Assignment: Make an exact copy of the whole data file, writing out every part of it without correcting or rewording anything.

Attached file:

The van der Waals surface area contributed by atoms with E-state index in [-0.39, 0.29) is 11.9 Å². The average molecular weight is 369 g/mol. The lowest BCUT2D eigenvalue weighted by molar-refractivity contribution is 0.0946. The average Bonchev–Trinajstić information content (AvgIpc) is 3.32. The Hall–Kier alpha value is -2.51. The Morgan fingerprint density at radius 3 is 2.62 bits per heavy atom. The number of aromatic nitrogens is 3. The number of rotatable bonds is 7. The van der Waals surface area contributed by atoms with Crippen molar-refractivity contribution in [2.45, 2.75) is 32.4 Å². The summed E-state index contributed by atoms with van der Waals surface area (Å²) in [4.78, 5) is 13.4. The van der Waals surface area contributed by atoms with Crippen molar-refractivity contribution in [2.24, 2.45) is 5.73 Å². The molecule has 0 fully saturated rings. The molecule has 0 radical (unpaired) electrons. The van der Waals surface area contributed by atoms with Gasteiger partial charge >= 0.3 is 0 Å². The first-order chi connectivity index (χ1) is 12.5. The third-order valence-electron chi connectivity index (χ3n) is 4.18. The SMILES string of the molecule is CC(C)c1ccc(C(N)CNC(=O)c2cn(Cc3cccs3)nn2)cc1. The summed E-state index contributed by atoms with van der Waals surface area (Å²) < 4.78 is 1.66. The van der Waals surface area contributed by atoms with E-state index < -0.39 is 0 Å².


The van der Waals surface area contributed by atoms with E-state index in [-0.39, 0.29) is 11.9 Å². The average molecular weight is 369 g/mol. The lowest BCUT2D eigenvalue weighted by molar-refractivity contribution is 0.0946. The average Bonchev–Trinajstić information content (AvgIpc) is 3.32. The Hall–Kier alpha value is -2.51. The Morgan fingerprint density at radius 3 is 2.62 bits per heavy atom. The number of aromatic nitrogens is 3. The number of rotatable bonds is 7. The van der Waals surface area contributed by atoms with Crippen molar-refractivity contribution in [2.45, 2.75) is 32.4 Å². The summed E-state index contributed by atoms with van der Waals surface area (Å²) in [4.78, 5) is 13.4. The van der Waals surface area contributed by atoms with Crippen molar-refractivity contribution in [2.24, 2.45) is 5.73 Å². The molecule has 0 fully saturated rings. The molecule has 0 radical (unpaired) electrons. The van der Waals surface area contributed by atoms with Gasteiger partial charge >= 0.3 is 0 Å². The first-order chi connectivity index (χ1) is 12.5. The third-order valence-electron chi connectivity index (χ3n) is 4.18. The SMILES string of the molecule is CC(C)c1ccc(C(N)CNC(=O)c2cn(Cc3cccs3)nn2)cc1. The summed E-state index contributed by atoms with van der Waals surface area (Å²) < 4.78 is 1.66. The van der Waals surface area contributed by atoms with E-state index < -0.39 is 0 Å².